Can You Make Yourself More Intelligent?


When I was just 11 years of age, I had to take an educational exam. There were lots of puzzles and logical (but to me not so logical) problem solving exercises.  It was part of the process for choosing who would go to the grammar school (mainly a place for students perceived as having academic potential and professional career opportunities). The rest were sent to the school where the focus was more on education for the technical trades and other mainly office or labouring type work.

Team SkillsIn effect, it was a form of so called intelligence test. At that time, the academics believed in something called General Intelligence. In 1983, Howard Gardner wrote a book called, Frames of Mind. His work smashed the thinking on intelligence. Indeed, he said the so called intelligent people had not been very intelligent because there were many forms of intelligence.

These are linguistic, logic-mathematical, musical, spatial, bodily/kinesthetic, interpersonal, intrapersonal and naturalistic. So, rather than taking other people’s definitions of your intelligence, you can work on the ones that appeal to you. Evidence would suggest that you can improve your abilities and, in the process, your intelligence scores.

I have had a go at this – in effect trying to make myself more intelligent by taking action to improve my abilities through training, practice and performance. Here are my self ratings, and you can do the same.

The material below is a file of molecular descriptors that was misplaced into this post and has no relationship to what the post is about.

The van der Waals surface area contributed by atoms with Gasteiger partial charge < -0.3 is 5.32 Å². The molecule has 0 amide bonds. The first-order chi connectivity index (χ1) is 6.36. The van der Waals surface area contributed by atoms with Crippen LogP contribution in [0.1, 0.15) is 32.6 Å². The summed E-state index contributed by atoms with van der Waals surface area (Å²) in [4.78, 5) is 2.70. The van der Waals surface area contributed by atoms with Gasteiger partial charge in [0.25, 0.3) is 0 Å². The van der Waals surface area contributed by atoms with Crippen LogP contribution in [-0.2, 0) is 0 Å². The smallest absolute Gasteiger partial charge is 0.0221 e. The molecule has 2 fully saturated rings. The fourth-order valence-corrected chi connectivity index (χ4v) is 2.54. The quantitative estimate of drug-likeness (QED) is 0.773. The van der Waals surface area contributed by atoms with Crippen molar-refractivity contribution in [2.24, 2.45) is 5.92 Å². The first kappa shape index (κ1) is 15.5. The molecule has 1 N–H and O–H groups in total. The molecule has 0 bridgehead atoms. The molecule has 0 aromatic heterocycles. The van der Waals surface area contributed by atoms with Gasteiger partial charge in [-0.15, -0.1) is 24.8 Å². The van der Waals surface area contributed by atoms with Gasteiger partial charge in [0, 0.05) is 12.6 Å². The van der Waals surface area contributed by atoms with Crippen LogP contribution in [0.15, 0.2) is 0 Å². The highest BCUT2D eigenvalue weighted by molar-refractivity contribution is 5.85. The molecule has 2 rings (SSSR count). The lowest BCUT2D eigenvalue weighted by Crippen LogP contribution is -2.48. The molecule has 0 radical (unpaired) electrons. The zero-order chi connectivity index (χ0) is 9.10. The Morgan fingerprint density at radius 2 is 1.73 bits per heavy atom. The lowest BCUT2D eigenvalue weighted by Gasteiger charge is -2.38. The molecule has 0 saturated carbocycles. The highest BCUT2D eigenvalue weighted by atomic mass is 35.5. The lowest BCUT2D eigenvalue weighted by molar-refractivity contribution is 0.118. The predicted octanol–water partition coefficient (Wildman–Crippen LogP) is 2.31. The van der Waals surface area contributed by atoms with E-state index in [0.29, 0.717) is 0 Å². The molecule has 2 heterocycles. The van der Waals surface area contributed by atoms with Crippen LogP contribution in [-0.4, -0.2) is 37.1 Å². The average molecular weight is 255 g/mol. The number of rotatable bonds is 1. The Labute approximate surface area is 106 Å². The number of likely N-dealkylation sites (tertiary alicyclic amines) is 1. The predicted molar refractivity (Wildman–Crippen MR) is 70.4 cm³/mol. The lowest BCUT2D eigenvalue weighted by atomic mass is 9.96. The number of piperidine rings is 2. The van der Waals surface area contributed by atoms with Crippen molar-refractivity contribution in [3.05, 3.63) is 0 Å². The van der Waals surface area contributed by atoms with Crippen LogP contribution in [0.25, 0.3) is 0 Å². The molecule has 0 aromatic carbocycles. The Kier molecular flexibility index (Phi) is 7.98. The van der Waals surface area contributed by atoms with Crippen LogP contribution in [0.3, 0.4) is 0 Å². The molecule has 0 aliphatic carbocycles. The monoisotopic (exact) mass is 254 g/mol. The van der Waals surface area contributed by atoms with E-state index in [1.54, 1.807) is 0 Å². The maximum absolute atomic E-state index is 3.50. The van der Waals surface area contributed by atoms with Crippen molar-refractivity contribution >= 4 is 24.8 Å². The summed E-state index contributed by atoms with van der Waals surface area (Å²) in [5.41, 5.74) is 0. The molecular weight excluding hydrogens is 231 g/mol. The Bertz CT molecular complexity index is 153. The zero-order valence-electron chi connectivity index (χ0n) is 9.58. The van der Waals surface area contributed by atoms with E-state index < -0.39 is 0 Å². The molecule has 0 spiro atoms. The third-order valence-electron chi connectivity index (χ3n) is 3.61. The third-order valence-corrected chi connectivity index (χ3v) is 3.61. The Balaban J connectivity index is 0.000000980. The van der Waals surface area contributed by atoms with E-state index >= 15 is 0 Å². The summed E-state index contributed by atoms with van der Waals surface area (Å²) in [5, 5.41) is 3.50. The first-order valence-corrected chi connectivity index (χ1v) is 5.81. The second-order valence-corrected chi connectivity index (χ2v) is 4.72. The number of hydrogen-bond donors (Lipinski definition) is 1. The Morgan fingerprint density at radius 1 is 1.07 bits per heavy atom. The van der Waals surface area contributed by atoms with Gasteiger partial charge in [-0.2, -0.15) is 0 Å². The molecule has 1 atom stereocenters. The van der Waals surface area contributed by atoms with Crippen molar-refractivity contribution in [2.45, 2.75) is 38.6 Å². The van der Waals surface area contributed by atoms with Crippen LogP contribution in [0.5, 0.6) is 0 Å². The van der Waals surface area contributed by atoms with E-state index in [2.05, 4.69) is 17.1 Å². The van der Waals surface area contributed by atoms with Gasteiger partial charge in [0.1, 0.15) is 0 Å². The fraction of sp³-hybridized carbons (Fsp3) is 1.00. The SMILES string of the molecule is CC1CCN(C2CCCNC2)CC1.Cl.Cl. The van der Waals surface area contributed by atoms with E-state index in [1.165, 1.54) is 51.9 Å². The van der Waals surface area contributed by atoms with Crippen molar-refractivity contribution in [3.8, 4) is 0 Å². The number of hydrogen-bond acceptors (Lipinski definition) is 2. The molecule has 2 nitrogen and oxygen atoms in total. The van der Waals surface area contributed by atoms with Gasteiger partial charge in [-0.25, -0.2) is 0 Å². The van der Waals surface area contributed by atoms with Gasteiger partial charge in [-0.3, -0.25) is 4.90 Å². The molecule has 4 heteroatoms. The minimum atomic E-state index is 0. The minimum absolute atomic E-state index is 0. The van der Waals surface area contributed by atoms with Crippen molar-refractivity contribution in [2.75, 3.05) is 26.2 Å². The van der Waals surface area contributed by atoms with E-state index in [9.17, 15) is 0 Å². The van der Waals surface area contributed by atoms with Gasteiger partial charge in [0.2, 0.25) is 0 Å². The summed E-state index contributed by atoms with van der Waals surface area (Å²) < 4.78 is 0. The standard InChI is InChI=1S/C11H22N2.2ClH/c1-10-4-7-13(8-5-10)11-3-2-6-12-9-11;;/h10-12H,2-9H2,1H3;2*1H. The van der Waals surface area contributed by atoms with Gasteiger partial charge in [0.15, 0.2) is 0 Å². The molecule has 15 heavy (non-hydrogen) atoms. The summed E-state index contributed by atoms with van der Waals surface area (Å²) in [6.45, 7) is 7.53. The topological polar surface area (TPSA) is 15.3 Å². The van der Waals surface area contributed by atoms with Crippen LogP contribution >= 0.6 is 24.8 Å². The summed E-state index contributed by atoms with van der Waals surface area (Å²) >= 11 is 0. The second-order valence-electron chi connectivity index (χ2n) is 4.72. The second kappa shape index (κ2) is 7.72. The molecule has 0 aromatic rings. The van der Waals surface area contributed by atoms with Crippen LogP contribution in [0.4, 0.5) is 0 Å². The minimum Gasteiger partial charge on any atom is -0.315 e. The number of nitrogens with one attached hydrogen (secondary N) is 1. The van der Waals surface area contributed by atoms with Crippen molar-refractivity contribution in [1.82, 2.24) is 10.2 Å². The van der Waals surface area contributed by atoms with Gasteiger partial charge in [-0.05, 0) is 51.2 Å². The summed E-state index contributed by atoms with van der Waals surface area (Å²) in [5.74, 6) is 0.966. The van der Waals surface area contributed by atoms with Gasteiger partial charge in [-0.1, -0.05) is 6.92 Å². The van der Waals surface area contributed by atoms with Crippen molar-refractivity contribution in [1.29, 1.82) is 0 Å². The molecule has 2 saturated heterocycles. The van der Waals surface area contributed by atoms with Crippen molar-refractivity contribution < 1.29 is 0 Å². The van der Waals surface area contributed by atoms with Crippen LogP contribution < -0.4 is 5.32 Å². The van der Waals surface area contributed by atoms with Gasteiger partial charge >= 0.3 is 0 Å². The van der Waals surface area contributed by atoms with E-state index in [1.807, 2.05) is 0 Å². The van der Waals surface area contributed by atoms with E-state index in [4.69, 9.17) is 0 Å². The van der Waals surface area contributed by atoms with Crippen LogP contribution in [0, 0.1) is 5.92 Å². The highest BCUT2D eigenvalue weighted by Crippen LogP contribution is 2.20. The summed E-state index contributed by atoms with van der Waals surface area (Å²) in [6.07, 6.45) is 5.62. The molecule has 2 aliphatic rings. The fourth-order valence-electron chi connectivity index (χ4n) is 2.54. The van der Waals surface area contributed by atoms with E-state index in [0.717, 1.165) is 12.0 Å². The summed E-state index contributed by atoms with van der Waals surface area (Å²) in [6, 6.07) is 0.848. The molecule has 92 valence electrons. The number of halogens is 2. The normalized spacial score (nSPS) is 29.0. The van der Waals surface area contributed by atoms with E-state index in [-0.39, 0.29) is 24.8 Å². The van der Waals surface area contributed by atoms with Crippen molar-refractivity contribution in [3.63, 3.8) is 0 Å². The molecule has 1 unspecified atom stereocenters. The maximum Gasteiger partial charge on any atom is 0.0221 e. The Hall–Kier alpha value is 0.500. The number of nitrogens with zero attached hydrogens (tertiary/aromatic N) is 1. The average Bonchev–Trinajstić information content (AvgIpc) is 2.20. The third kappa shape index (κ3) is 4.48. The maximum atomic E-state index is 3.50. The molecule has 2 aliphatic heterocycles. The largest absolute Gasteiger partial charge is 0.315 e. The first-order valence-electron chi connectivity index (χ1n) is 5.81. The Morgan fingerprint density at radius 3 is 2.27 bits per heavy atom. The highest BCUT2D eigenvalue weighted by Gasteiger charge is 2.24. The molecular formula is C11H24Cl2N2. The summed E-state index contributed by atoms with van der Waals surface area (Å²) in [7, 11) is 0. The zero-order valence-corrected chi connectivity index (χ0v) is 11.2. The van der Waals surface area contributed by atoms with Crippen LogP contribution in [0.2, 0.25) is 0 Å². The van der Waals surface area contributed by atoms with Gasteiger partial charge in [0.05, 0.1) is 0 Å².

Linguistic – by nature, I am fairly extroverted and enjoy conversation, so I have spent a lot of time developing my linguistic skills.

Logic-mathematical – not one of my favourite areas and I do not enjoy doing maths, but I improved my skills by working for 2 years where I had to do mental arithmetic each day.

Musical – I did not know, until I was 34 years of age, that I had any musical intelligence or talent. At that time, I bought a keyboard for my children and took lessons with them. Over 30 years later, I have written and recorded over 150 songs and have played the piano in casinos, clubs and piano bar cafes. So, my intelligence has developed with my experience.

Spatial – This is another area that can improve with practice as repetition leads to improvement.

Kinesthetic – People who enjoy moving to the beat whether it be in dance or other activity have abilities in this area. I enjoy playing golf and the swing of the club has to be rhythmic to gain distance. But, it is not a topic that I have concentrated upon.

Interpersonal– To me, this goes with the Linguistic category. Maybe it is the difference between talking and listening. I try to do both and others can judge my ability and intelligence.

Intrapersonal – I take this to be ones internal thinking skills. No doubt, introverts spend more time in this mode. They tend to think before they speak. I often speak and, in the process, develop my thoughts.

Naturalistic – I do not spend much time communing with nature. So, my intelligence in this area is probably low.

However, one can be intelligent but not achieve as much as other people. It is necessary to have both intelligence and achieve outputs with it. That brings in play skills like the ability to organize yourself and others.

In my research on the lives of amazing people, I note that they focused on areas where they could achieve and excel. In effect, they developed an understanding of their own intelligence and how to apply it effectively to get results. These are reflected in my book called Amazing Careers, published by the The Amazing People Club.

How do you rate yourself on the above factors?

 

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